Bank Rate

Bank rate

It is the rate at which the Reserve Bank is ready to buy or rediscount bills of exchange or other commercial papers. The Bank Rate is published under Section 49 of the Reserve Bank of India Act, 1934. This rate has been aligned to the MSF rate and, therefore, changes automatically as and when the MSF rate changes alongside policy repo rate changes.


Note: The Reverse Repo Rate (RRR) will be kept 100 basis points lower than the Repo Rate (RR), on the other hand, Marginal Standing Facility (MSF) will be kept 100 basis points, higher than the repo rate.


Reserve Ratio

Cash Reserve Ratio (CRR) : 

The average daily balance that a bank is required to maintain with the Reserve Bank as a share of such per cent of its Net Demand and Time Liabilities (NDTL) that the Reserve Bank may notify from time to time in the Gazette of India. Banks can’t lend the money to corporates or individual borrowers, banks can’t use that money for investment purposes. So, that CRR remains in current account and banks don’t earn anything on that. In terms of Section 42(1) of the RBI Act, 1934, all Scheduled Banks are required to maintain with Reserve Bank of India a Cash Reserve Ratio (CRR) of 4% of Net Demand and Time Liabilities (NDTL).

If RBI increases CRR, the available amount with banks comes down, RBI uses it to drain out excessive money from the banks and vice versa.


Demand Liabilities: -

Demand liabilities are such deposits of the customers which are payable on demand. An example of demand liability is a deposit maintained in a saving account or current account that is payable on demand through a withdrawal form such as a cheque.

Time Liabilities: -

Time liabilities refer to the liabilities which the commercial banks are liable to pay to the customers after a certain period mutually agreed upon. An example of time liability is a six-month fixed deposit which is not payable on demand but only after six months.


Net Demand and Time Liabilities (NDTL) :

The Net Demand and Time Liabilities or NDTL shows the difference between the sum of demand and time liabilities (deposits) of a bank (with the public or the other bank) and the deposits in the form of assets held by the other bank.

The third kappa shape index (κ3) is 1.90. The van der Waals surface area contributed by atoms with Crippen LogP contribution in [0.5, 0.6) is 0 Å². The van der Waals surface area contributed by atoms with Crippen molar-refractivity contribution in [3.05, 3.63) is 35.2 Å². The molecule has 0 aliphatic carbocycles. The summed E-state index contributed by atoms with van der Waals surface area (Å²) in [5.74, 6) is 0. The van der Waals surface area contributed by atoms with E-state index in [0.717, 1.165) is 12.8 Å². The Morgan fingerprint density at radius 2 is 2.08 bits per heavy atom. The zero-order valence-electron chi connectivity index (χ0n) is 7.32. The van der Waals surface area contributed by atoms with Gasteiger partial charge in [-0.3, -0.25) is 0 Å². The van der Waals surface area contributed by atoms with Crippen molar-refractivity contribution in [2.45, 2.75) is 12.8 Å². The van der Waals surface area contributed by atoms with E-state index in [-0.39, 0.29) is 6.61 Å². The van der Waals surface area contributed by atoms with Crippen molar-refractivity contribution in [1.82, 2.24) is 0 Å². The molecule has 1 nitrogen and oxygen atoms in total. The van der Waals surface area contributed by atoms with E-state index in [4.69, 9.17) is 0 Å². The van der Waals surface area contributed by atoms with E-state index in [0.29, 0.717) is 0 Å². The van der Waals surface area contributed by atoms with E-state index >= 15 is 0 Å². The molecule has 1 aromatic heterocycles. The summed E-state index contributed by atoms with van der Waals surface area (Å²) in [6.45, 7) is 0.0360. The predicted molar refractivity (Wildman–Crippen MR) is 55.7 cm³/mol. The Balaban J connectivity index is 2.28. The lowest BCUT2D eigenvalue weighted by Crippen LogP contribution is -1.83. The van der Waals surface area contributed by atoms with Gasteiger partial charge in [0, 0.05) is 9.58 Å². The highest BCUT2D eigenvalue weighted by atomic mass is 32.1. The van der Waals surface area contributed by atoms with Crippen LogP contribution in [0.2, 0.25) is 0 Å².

Example: Suppose a bank has deposited 5000 with the other bank and its total demand and time liabilities (including the other bank deposit) is 10,000. Then the net demand and time liabilities will be 5,000 (10,000-5,000). Liabilities of a bank may be in the form of demand or time deposits or borrowings or other miscellaneous items of liabilities. As defined under Section 42 of RBI Act, 1934, liabilities of a bank may be towards banking system or towards others. "Demand Liabilities" include all liabilities which are payable on demand. "Time Liabilities" are those which are payable otherwise than on demand.


Statutory Liquidity Ratio (SLR) : 

The share of NDTL that a bank is required to maintain in safe and liquid assets, such as, unencumbered government securities, cash and gold. Changes in SLR often influence the availability of resources in the banking system for lending to the private sector. Statutory liquidity ratio is determined by Reserve Bank of India maintained by banks in order to control the expansion of bank credit.

It is determined by a percentage of total demand and time liabilities. The SLR is commonly used to control inflation and fuel growth, by increasing or decreasing it respectively. The present SLR is 19.5% (June 2018), but RBI has the power to increase it up to 40%, if it so deems fit in the interest of the economy.

Difference between CRR & SLR:

  1. Both CRR and SLR are instruments in the hands of RBI to regulate money supply in the hands of banks that they can pump in economy CRR is cash reserve ratio that stipulates the percentage of money or cash that banks are required to keep with RBI
  2. SLR is statutory liquidity ratio and specifies the percentage of money a bank has to maintain in the form of cash, gold, and other approved securities CRR controls liquidity in economy while SLR regulates credit growth in the country
  3. While banks themselves maintain SLR in liquid form, CRR is with RBI maintained as cash.


Open Market Operations (OMOs) :

 OMOs are the market operations conducted by the RBI by way of sale/ purchase of G-Secs (Govt Securities) to/ from the market with an objective to adjust the rupee liquidity conditions in the market on a durable basis. When the RBI feels that there is excess liquidity in the market, it resorts to sale of securities thereby sucking out the rupee liquidity. Similarly, when the liquidity conditions are tight, RBI may buy securities from the market, thereby releasing liquidity into the market.